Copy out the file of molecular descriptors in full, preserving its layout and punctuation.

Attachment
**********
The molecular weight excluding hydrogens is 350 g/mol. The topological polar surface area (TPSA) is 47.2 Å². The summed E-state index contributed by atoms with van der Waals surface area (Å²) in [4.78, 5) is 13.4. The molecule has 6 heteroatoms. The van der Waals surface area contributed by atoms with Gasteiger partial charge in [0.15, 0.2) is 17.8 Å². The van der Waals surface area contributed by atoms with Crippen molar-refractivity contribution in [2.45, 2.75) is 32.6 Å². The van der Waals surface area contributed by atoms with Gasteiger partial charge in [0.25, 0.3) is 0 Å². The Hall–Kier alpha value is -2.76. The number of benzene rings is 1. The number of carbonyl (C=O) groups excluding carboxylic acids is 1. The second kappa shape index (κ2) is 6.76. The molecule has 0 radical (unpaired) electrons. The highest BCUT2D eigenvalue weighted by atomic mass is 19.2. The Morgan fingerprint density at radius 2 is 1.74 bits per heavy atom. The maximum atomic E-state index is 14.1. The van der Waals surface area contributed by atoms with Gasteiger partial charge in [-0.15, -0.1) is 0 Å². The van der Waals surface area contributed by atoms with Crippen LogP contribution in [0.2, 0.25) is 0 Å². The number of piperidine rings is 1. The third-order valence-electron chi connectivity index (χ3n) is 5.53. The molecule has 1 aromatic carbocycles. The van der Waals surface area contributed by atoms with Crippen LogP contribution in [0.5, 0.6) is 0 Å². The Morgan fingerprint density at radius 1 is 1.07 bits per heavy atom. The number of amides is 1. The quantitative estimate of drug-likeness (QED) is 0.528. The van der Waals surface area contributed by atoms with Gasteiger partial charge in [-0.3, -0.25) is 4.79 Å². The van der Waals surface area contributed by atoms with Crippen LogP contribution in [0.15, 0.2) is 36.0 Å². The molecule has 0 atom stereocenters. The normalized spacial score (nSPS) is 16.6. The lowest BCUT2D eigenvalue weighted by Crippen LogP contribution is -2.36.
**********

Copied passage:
The molecular weight excluding hydrogens is 350 g/mol. The topological polar surface area (TPSA) is 47.2 Å². The summed E-state index contributed by atoms with van der Waals surface area (Å²) in [4.78, 5) is 13.4. The molecule has 6 heteroatoms. The van der Waals surface area contributed by atoms with Gasteiger partial charge in [0.15, 0.2) is 17.8 Å². The van der Waals surface area contributed by atoms with Crippen molar-refractivity contribution in [2.45, 2.75) is 32.6 Å². The van der Waals surface area contributed by atoms with Gasteiger partial charge in [0.25, 0.3) is 0 Å². The Hall–Kier alpha value is -2.76. The number of benzene rings is 1. The number of carbonyl (C=O) groups excluding carboxylic acids is 1. The second kappa shape index (κ2) is 6.76. The molecule has 0 radical (unpaired) electrons. The highest BCUT2D eigenvalue weighted by atomic mass is 19.2. The Morgan fingerprint density at radius 2 is 1.74 bits per heavy atom. The maximum atomic E-state index is 14.1. The van der Waals surface area contributed by atoms with Gasteiger partial charge in [-0.15, -0.1) is 0 Å². The van der Waals surface area contributed by atoms with Crippen LogP contribution in [0.2, 0.25) is 0 Å². The number of piperidine rings is 1. The third-order valence-electron chi connectivity index (χ3n) is 5.53. The molecule has 1 aromatic carbocycles. The van der Waals surface area contributed by atoms with Crippen LogP contribution in [0.5, 0.6) is 0 Å². The Morgan fingerprint density at radius 1 is 1.07 bits per heavy atom. The number of amides is 1. The quantitative estimate of drug-likeness (QED) is 0.528. The van der Waals surface area contributed by atoms with Gasteiger partial charge in [-0.3, -0.25) is 4.79 Å². The van der Waals surface area contributed by atoms with Crippen LogP contribution in [0.15, 0.2) is 36.0 Å². The molecule has 0 atom stereocenters. The normalized spacial score (nSPS) is 16.6. The lowest BCUT2D eigenvalue weighted by Crippen LogP contribution is -2.36.